Becoming a mother made me more aware of the importance of food in family life
Timely. I apply this in a couple of ways. Firstly, overall, I have tried to feed my children like this from the start, so that diversity of diet, and big flavours are the norm. Secondly, I try to offer them things I think they might fuss over when I know they are most likely to eat them (i.e. 5 o’clock veg, when they are really hungry).
Social. Eating should be a social thing. Social norms are great influencers. Whenever possible, I eat at the same time as my children, with noisy enthusiasm about what’s on the plate. I take them out to restaurants; invite others over for lunch; and organise kids’ suppers with local friends.
What’s your kitchen like (and is anyone else allowed to use it)?
Borrowed at the moment, as we rent our place. Everyone’s invited into the kitchen. But I’m definitely the head chef. Toby often cooks with me (sous-chef). Arthur loves to get involved. Even Bea has a little ladder to climb up on. Although she doesn’t stop there and often climbs right onto the surfaces which is a bit hectic.
Did having kids change your attitude towards mealtimes/eating?
Becoming a mother made me more aware of the importance of food in family life. For me food is right at the core of our family’s day to day. Meals at the weekend are so much better because we can eat together.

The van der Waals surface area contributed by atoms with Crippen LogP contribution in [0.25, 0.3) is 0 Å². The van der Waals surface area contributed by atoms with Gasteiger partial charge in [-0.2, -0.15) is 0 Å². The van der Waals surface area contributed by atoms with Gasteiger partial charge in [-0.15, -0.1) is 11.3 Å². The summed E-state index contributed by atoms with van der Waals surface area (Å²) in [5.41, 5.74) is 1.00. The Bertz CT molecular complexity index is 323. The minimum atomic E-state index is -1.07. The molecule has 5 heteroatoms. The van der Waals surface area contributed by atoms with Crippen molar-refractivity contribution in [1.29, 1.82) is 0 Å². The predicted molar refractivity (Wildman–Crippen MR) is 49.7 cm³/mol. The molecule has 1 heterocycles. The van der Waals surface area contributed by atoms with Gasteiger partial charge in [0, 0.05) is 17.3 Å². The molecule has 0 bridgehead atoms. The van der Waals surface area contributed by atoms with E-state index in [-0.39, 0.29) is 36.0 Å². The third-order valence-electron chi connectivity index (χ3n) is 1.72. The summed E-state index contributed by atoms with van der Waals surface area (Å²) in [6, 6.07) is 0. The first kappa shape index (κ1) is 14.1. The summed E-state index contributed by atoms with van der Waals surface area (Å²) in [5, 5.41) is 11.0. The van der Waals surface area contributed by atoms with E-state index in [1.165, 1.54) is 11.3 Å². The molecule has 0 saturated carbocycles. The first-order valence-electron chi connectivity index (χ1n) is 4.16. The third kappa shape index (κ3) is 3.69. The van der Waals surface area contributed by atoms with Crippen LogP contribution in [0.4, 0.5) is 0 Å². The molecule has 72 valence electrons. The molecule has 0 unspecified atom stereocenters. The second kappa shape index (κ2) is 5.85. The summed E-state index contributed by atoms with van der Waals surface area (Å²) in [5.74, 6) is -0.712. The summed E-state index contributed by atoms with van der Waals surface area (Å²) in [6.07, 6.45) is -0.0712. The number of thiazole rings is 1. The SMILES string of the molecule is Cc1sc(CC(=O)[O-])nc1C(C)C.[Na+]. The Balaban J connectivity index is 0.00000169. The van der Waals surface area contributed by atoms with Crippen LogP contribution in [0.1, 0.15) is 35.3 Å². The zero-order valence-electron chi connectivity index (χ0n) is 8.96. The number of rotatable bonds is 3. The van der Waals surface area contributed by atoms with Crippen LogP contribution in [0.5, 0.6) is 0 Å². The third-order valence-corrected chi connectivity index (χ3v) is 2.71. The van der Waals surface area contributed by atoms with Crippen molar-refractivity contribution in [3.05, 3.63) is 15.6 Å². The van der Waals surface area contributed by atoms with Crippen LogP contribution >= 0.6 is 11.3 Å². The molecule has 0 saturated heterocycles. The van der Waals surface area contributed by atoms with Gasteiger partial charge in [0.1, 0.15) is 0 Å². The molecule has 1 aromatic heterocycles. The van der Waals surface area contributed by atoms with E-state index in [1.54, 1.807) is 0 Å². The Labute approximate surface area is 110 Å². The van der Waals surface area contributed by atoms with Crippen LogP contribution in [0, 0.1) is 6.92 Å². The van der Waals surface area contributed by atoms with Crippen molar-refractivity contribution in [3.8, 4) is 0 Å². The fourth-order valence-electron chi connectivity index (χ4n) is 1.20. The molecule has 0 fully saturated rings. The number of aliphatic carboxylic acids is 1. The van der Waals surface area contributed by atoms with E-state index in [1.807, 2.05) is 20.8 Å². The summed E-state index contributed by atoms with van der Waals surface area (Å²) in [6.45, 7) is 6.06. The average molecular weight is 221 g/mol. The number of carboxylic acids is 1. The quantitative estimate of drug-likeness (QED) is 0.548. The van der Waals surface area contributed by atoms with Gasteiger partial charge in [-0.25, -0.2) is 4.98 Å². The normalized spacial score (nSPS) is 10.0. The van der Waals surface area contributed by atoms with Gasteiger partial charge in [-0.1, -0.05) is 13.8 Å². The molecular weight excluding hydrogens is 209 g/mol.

Talk us through an average day of food in your home (breakfast, lunch, dinner, snack)…
We have porridge for our weekday breakfast. At weekends we have dippy eggs or pancakes. For lunch during the week we might have a rainbow salad or bubble and squeak (using up whatever leftovers I have hanging about). Snacks are ice lollies, fruity yogurts, or what we call 5 o’clock veg (see below). Dinner time is pretty varied. Anything from shakshuka to steak.
How important are aesthetics when it comes to food?
The most important thing about food is taste. Because you can’t taste things online, the food has to be attractive in other ways. It needs to look delicious. I’m not a professional food blogger, I use my phone and hope there’s enough sunlight for a photo to work.
You’re from the UK, living in Australia. What food do you miss from home?
I miss Waitrose. I miss Marmite. And I miss food for cold weather.
And what new foods have you been introduced to out there?
Arthur is obsessed with dumplings, which weren’t really part of our culinary vocabulary at home. We eat a a lot more papaya and tropical fruits. All the fish here is different, which was intimidating to begin with.
How important is Instagram as a platform for food, cooking and meal ideas?
I’m old-school and prefer books. I borrow new cookbooks from the library every few weeks. Like a luddite.
Family meal ideas…
5 O’Clock Veg
This involves whatever vegetables I have to hand, cut up into sticks or rounds, raw or lightly steamed, and offered with some sort of dip. The usually eat these on the floor, often watching Peppa Pig, with a little tea-towel underneath the plate to catch and drips!
Around 5pm. My kids are ravenous by then and ‘5 o’clock veg’ meets their need for sustenance, and my need for 10 minutes to prep a proper meal without them under my feet. It also means they get two or three of their veg servings in one wallop.
Dips could include: a splash of salad dressing, tahini with lemon and garlic, humous, guacamole, butter (for lightly steamed greens, broccoli etc), olive oil with balsamic vinegar.
Regular raw veg options include: carrots, tomatoes, cucumber, lettuce, frozen peas, sliced cabbage, broccoli stalks, kohlrabi, red peppers, petite pois, sugar snaps, radishes. Or steamed: broccoli, green beans, cauliflower, courgette, sweetcorn.